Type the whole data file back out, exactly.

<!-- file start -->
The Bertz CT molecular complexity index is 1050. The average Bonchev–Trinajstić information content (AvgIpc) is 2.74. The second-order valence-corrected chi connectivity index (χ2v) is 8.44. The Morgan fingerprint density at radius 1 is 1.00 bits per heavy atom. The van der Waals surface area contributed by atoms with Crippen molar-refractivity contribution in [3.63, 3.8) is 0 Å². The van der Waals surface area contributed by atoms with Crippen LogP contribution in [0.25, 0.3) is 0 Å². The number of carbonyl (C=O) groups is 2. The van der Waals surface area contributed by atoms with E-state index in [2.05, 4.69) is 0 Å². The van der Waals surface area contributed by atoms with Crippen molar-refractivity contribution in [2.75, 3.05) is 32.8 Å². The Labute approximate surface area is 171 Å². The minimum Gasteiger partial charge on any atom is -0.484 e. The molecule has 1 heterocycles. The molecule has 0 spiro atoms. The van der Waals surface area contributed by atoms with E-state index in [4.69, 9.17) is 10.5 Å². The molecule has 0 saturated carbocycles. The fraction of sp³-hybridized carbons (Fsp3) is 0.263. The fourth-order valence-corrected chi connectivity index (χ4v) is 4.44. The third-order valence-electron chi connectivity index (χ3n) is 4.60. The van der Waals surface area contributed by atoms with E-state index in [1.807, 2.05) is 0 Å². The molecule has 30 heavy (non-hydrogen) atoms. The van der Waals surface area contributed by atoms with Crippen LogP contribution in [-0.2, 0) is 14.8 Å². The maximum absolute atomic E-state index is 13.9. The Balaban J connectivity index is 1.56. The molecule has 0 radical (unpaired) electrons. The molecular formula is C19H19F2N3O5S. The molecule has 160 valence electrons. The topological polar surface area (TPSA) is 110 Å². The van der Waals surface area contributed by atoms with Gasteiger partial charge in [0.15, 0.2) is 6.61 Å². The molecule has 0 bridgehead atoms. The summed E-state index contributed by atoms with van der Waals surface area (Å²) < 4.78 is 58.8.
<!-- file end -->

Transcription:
The Bertz CT molecular complexity index is 1050. The average Bonchev–Trinajstić information content (AvgIpc) is 2.74. The second-order valence-corrected chi connectivity index (χ2v) is 8.44. The Morgan fingerprint density at radius 1 is 1.00 bits per heavy atom. The van der Waals surface area contributed by atoms with Crippen molar-refractivity contribution in [3.63, 3.8) is 0 Å². The van der Waals surface area contributed by atoms with Crippen LogP contribution in [0.25, 0.3) is 0 Å². The number of carbonyl (C=O) groups is 2. The van der Waals surface area contributed by atoms with E-state index in [2.05, 4.69) is 0 Å². The van der Waals surface area contributed by atoms with Crippen molar-refractivity contribution in [2.75, 3.05) is 32.8 Å². The Labute approximate surface area is 171 Å². The minimum Gasteiger partial charge on any atom is -0.484 e. The molecule has 1 heterocycles. The molecule has 0 spiro atoms. The van der Waals surface area contributed by atoms with E-state index in [4.69, 9.17) is 10.5 Å². The molecule has 0 saturated carbocycles. The fraction of sp³-hybridized carbons (Fsp3) is 0.263. The fourth-order valence-corrected chi connectivity index (χ4v) is 4.44. The third-order valence-electron chi connectivity index (χ3n) is 4.60. The van der Waals surface area contributed by atoms with E-state index in [1.807, 2.05) is 0 Å². The molecule has 30 heavy (non-hydrogen) atoms. The van der Waals surface area contributed by atoms with Crippen LogP contribution in [-0.2, 0) is 14.8 Å². The maximum absolute atomic E-state index is 13.9. The Balaban J connectivity index is 1.56. The molecule has 0 radical (unpaired) electrons. The molecular formula is C19H19F2N3O5S. The molecule has 160 valence electrons. The topological polar surface area (TPSA) is 110 Å². The van der Waals surface area contributed by atoms with Gasteiger partial charge in [0.15, 0.2) is 6.61 Å². The molecule has 0 bridgehead atoms. The summed E-state index contributed by atoms with van der Waals surface area (Å²) < 4.78 is 58.8.